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250-510 Administration of SymantecTM Data Loss(R) Prevention 10.5 - BETA

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250-510 exam Dumps Source : Administration of SymantecTM Data Loss(R) Prevention 10.5 - BETA

Test Code : 250-510
Test designation : Administration of SymantecTM Data Loss(R) Prevention 10.5 - BETA
Vendor designation : Symantec
: 196 actual Questions

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Symantec Administration of SymantecTM Data

BT and Symantec to extend coverage of network site visitors and Simplify security management | killexams.com actual Questions and Pass4sure dumps

SAN FRANCISCO--(enterprise WIRE)--RSA conference – BT, probably the most world’s leading suppliers of communications capabilities and options, and Symantec, the realm’s leading cyber safety enterprise, today introduced the mixing of Symantec’s latest expertise into BT’s portfolio of managed security functions.

With this new contract, BT consumers will capitalize from enhanced visibility of incoming cyber web traffic and from simplified administration of network security and hybrid cloud infrastructure.

Two new Symantec products will complement the latest Symantec Blue Coat ProxySG carrier to bolster BT’s Managed internet protection portfolio: Symantec SSL Visibility equipment and Symantec Cloud service.

Symantec SSL Visibility equipment permits businesses to cost-simply dispose of blind spots that involve the inability of perception into encrypted facts traffic on networks. on account that about half of entire web site visitors nowadays is encrypted, this can create a capacious gap in an service provider’s safety posture. With SSL Visibility equipment, customers capitalize the visibility and manage they want over encrypted site visitors to aid design unavoidable compliance with their privacy, regulatory and suitable exhaust guidelines.

Symantec Cloud carrier offers international insurance and helps design unavoidable always-on security for consumer contraptions towards malware, viruses and advanced threats. It leverages true-time intelligence from Symantec’s global Intelligence network, the area’s largest civilian danger intelligence network, which harnesses facts from greater than 1 billion net requests, 2 billion emails, and a hundred seventy five million endpoints to update safety controls with complete probability telemetry in precise-time.

The settlement introduced nowadays likewise allows entry to the Symantec management Centre platform required for the brand new Symantec SSL Visibility equipment and Symantec Cloud service. This replaces the latest Blue Coat Director capability, to be able to continue to be supported until at the least 2020 for latest consumers.

Mike Fey, president and Chief working Officer, Symantec, noted: “increasing Symantec’s capabilities within BT’s portfolio will deliver BT consumers a finished carrier that is needed in nowadays’s cyber safety atmosphere. through offering committed SSL visibility we can fight safety threats hidden in encrypted traffic so that shoppers can headquarters of attention on essential industry priorities. And the Symantec Cloud provider allows clients to lengthen their powerful Blue Coat internet security capabilities to their cell team of workers, assisting to protect users and recommendation on any equipment and from any vicinity.”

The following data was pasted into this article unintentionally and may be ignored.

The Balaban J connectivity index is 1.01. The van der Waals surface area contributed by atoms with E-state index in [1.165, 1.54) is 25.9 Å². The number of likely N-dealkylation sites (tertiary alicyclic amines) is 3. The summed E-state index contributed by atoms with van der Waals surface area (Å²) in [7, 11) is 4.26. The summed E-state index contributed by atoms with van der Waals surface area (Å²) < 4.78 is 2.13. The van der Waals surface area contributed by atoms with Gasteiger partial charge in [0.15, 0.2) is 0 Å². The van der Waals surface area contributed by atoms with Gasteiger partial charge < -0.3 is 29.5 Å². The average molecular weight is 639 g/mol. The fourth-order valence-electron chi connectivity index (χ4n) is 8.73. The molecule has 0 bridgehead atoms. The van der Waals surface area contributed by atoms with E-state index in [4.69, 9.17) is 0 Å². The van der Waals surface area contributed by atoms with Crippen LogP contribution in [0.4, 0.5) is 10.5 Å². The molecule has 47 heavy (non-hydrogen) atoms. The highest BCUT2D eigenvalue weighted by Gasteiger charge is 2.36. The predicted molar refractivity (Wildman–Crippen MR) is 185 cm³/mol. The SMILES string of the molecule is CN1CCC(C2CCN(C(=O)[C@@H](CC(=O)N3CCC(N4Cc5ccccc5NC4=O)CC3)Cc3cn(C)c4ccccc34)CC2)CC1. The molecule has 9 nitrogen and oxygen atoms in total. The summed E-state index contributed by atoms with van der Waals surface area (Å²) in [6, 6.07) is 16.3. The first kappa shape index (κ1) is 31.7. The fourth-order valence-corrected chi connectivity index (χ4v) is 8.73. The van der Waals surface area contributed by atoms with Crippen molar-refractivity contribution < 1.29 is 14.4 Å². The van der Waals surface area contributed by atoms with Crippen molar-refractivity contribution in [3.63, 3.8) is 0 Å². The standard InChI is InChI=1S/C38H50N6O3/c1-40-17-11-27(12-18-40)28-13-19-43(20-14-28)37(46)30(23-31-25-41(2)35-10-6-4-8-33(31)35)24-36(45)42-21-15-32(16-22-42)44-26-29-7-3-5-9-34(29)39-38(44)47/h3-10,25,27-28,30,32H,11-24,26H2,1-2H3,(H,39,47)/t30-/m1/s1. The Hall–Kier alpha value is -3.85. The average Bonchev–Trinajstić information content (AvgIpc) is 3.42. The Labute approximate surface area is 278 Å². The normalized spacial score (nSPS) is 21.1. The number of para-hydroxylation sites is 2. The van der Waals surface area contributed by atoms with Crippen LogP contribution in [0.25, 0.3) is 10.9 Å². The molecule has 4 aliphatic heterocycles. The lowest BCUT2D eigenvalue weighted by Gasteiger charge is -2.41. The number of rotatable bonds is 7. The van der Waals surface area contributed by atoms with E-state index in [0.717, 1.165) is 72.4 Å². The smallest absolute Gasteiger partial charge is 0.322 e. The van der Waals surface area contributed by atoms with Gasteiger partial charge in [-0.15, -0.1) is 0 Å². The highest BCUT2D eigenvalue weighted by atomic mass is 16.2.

Mark Hughes, CEO, BT protection, noted: “Monitoring community environments has become increasingly advanced over the final few years, and improving visibility of encrypted site visitors undertaking and choosing blind spots is vital for a secure and comfy business. Their constrict with Symantec helps address this hardship and is a brand new step in proposing a full, complete equipment that equips Chief counsel safety Officers with the executive tools vital to video array their networks.”

About Symantec

Symantec agency (NASDAQ: SYMC), the area’s leading cyber security company, helps agencies, governments and americans at ease their most essential statistics anywhere it lives. organizations across the world seem to Symantec for strategic, integrated options to guard against subtle assaults across endpoints, cloud and infrastructure. Likewise, a world community of more than 50 million individuals and families import on Symantec’s Norton suite of products for protection at domestic and across entire of their devices. Symantec operates probably the most world’s largest civilian cyber intelligence networks, permitting it to remark and tender protection to towards the most advanced threats. For more information, gratify talk over with www.symantec.com or join with us on fb

About BT

BT’s goal is to design exhaust of the vigour of communications to design an improved world. It is one of the world’s main suppliers of communications services and solutions, serving valued clientele in a hundred and eighty nations. Its major activities involve the availability of networked IT functions globally; local, national and international telecommunications functions to its consumers to be used at home, at toil and on the circulation; broadband, tv and web items and features; and converged fixed-mobile products and features. BT includes six consumer-dealing with lines of company: purchaser, EE, company and Public Sector, international capabilities, Wholesale and Ventures, and Openreach.